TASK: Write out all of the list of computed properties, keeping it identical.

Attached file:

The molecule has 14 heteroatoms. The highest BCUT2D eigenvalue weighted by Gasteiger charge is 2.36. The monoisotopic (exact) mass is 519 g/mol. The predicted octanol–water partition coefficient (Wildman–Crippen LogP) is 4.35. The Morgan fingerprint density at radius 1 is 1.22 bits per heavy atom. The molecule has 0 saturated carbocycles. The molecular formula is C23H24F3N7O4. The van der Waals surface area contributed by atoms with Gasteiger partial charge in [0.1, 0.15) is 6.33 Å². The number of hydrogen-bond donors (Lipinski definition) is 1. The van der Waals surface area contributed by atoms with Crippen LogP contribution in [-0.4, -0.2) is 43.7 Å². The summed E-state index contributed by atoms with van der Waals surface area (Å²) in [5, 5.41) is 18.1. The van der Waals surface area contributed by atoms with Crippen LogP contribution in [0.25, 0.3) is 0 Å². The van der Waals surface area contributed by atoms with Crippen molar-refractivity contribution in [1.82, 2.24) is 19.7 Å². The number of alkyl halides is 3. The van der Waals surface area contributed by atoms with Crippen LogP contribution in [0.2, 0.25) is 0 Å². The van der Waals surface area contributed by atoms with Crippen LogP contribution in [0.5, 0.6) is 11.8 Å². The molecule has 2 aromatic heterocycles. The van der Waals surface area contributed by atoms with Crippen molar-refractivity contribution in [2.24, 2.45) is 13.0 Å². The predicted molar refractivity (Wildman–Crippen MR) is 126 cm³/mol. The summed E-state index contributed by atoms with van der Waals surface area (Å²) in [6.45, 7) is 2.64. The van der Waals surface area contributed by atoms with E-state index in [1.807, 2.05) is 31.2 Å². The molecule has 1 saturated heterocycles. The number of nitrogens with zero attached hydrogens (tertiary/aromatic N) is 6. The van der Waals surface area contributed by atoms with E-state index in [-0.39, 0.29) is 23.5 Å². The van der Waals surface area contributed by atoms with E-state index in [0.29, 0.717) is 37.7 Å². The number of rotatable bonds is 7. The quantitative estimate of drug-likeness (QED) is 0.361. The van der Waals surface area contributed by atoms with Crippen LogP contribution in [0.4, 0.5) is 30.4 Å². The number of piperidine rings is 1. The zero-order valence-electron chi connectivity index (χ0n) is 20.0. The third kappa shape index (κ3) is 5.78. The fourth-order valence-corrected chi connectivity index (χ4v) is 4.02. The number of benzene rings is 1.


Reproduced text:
The molecule has 14 heteroatoms. The highest BCUT2D eigenvalue weighted by Gasteiger charge is 2.36. The monoisotopic (exact) mass is 519 g/mol. The predicted octanol–water partition coefficient (Wildman–Crippen LogP) is 4.35. The Morgan fingerprint density at radius 1 is 1.22 bits per heavy atom. The molecule has 0 saturated carbocycles. The molecular formula is C23H24F3N7O4. The van der Waals surface area contributed by atoms with Gasteiger partial charge in [0.1, 0.15) is 6.33 Å². The number of hydrogen-bond donors (Lipinski definition) is 1. The van der Waals surface area contributed by atoms with Crippen LogP contribution in [-0.4, -0.2) is 43.7 Å². The summed E-state index contributed by atoms with van der Waals surface area (Å²) in [5, 5.41) is 18.1. The van der Waals surface area contributed by atoms with Crippen LogP contribution in [0.25, 0.3) is 0 Å². The van der Waals surface area contributed by atoms with Crippen molar-refractivity contribution in [1.82, 2.24) is 19.7 Å². The number of alkyl halides is 3. The van der Waals surface area contributed by atoms with Crippen LogP contribution in [0.2, 0.25) is 0 Å². The van der Waals surface area contributed by atoms with Crippen LogP contribution in [0.5, 0.6) is 11.8 Å². The molecule has 2 aromatic heterocycles. The van der Waals surface area contributed by atoms with Crippen molar-refractivity contribution in [2.24, 2.45) is 13.0 Å². The predicted molar refractivity (Wildman–Crippen MR) is 126 cm³/mol. The summed E-state index contributed by atoms with van der Waals surface area (Å²) in [6.45, 7) is 2.64. The van der Waals surface area contributed by atoms with E-state index in [1.807, 2.05) is 31.2 Å². The molecule has 1 saturated heterocycles. The number of nitrogens with zero attached hydrogens (tertiary/aromatic N) is 6. The van der Waals surface area contributed by atoms with E-state index in [-0.39, 0.29) is 23.5 Å². The van der Waals surface area contributed by atoms with E-state index in [0.29, 0.717) is 37.7 Å². The number of rotatable bonds is 7. The quantitative estimate of drug-likeness (QED) is 0.361. The van der Waals surface area contributed by atoms with Crippen LogP contribution in [0.4, 0.5) is 30.4 Å². The number of piperidine rings is 1. The zero-order valence-electron chi connectivity index (χ0n) is 20.0. The third kappa shape index (κ3) is 5.78. The fourth-order valence-corrected chi connectivity index (χ4v) is 4.02. The number of benzene rings is 1.